Interview with St Lawrence String Quartet – part 2
Despite the fact that the quartet was born in Canada, and that three of its four members are Canadian, Stanford University has been home to the St Lawrence String Quartet since 1998. They retain their posts as visiting artists at the University of Toronto, and play, they say, almost as often in Canada now as they did in the early 90s, before the Stanford era.
Ironically, the quartet has only spent a year of its collective life in Canada, though violinist St John – who joined the quartet in 2006 – had been a professor at the university of Toronto for the previous seven years.
It was, if Nutall is to believed, an aversion to academic work that sparked the ensemble’s formation. As young graduates, he and founding violinist Barry Schiffman found themselves in a back room lined with text-books taking a theory exam.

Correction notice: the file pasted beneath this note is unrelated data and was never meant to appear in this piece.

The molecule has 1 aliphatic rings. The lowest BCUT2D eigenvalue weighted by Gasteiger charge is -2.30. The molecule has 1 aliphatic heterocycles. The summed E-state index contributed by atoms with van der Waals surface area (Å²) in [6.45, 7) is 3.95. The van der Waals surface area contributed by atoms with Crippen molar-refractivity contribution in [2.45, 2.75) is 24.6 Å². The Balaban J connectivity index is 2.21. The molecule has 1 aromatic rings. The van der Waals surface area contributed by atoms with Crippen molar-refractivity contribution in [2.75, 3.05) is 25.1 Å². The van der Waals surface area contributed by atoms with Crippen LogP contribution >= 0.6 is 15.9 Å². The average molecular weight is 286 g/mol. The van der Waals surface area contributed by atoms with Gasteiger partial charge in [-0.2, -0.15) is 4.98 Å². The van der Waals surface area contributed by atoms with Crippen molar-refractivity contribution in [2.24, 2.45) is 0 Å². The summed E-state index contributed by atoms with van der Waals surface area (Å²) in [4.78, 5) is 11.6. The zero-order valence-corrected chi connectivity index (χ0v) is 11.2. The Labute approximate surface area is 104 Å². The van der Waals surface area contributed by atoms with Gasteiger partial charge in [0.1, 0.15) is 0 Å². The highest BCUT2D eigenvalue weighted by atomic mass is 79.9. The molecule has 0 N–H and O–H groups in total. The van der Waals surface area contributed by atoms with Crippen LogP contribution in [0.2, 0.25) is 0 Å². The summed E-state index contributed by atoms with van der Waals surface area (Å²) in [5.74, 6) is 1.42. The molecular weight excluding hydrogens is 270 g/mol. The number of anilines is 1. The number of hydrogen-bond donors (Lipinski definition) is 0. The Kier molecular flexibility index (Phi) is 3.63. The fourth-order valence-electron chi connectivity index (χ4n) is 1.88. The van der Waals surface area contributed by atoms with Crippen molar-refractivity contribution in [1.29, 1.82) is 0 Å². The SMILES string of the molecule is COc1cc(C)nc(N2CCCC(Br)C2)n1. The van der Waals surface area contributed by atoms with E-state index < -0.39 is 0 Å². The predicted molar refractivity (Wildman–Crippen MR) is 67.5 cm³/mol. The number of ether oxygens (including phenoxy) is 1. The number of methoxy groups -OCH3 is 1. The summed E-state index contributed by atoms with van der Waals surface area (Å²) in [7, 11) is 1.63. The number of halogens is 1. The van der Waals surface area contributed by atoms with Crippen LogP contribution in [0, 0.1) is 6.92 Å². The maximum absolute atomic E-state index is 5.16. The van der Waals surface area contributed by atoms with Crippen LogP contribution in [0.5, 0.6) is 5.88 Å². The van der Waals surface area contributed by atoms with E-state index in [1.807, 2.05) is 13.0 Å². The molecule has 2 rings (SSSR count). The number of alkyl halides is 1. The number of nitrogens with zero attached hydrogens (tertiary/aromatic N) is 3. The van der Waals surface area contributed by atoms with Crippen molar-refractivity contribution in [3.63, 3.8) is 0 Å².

“I remember going back and forth to these books and thinking, ‘Do we really want to spend another two years taking these classes? Or do we just want to play?’
Schiffman and Nutall had received study grants from the Ontario Arts Council, and decided to pool their resources, join forces with another two musicians, and form a string quartet. The Arts Council agreed.
“We were really bad for the first six months,” he says. “Terrible! And the more we rehearsed the worse we got. It was really frustrating.”
Then the young ensemble won a place to study with the Emerson Quartet at New York’s prestigious Juilliard School, and things began to improve.
“We were lucky,” recalls Nutall. “We got to work with really good people. First the Emerson, then the Juilliard, then the Tokyo string quartet – that was crucial on so many levels to improving. Everybody wanted to help.”
© Shirley Apthorp 2011